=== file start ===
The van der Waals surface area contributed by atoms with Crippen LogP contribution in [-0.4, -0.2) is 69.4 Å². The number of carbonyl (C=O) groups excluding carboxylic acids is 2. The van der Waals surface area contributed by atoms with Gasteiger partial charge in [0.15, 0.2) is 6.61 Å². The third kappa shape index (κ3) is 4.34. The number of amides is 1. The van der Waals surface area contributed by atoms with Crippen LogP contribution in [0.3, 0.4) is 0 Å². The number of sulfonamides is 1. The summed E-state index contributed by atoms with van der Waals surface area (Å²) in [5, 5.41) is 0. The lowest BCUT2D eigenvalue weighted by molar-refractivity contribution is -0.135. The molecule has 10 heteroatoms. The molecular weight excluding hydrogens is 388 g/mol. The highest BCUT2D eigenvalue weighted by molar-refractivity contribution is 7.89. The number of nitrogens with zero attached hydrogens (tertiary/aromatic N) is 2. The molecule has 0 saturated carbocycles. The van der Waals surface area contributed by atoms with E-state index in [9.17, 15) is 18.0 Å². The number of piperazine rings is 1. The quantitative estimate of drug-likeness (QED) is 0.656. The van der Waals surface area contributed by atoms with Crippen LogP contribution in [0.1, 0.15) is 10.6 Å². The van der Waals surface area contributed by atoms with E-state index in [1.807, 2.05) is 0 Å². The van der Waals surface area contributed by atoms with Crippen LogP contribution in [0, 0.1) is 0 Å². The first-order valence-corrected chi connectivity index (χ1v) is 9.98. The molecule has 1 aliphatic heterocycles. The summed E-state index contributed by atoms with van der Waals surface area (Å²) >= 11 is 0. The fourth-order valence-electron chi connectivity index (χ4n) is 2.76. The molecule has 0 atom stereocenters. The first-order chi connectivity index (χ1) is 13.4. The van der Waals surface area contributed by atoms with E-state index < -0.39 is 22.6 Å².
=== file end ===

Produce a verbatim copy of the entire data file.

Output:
The van der Waals surface area contributed by atoms with Crippen LogP contribution in [-0.4, -0.2) is 69.4 Å². The number of carbonyl (C=O) groups excluding carboxylic acids is 2. The van der Waals surface area contributed by atoms with Gasteiger partial charge in [0.15, 0.2) is 6.61 Å². The third kappa shape index (κ3) is 4.34. The number of amides is 1. The van der Waals surface area contributed by atoms with Crippen LogP contribution in [0.3, 0.4) is 0 Å². The number of sulfonamides is 1. The summed E-state index contributed by atoms with van der Waals surface area (Å²) in [5, 5.41) is 0. The lowest BCUT2D eigenvalue weighted by molar-refractivity contribution is -0.135. The molecule has 10 heteroatoms. The molecular weight excluding hydrogens is 388 g/mol. The highest BCUT2D eigenvalue weighted by molar-refractivity contribution is 7.89. The number of nitrogens with zero attached hydrogens (tertiary/aromatic N) is 2. The molecule has 0 saturated carbocycles. The van der Waals surface area contributed by atoms with E-state index in [9.17, 15) is 18.0 Å². The number of piperazine rings is 1. The quantitative estimate of drug-likeness (QED) is 0.656. The van der Waals surface area contributed by atoms with Crippen LogP contribution in [0.1, 0.15) is 10.6 Å². The van der Waals surface area contributed by atoms with E-state index in [1.807, 2.05) is 0 Å². The van der Waals surface area contributed by atoms with Crippen LogP contribution in [0, 0.1) is 0 Å². The first-order valence-corrected chi connectivity index (χ1v) is 9.98. The molecule has 1 aliphatic heterocycles. The summed E-state index contributed by atoms with van der Waals surface area (Å²) >= 11 is 0. The fourth-order valence-electron chi connectivity index (χ4n) is 2.76. The molecule has 0 atom stereocenters. The first-order chi connectivity index (χ1) is 13.4. The van der Waals surface area contributed by atoms with E-state index < -0.39 is 22.6 Å².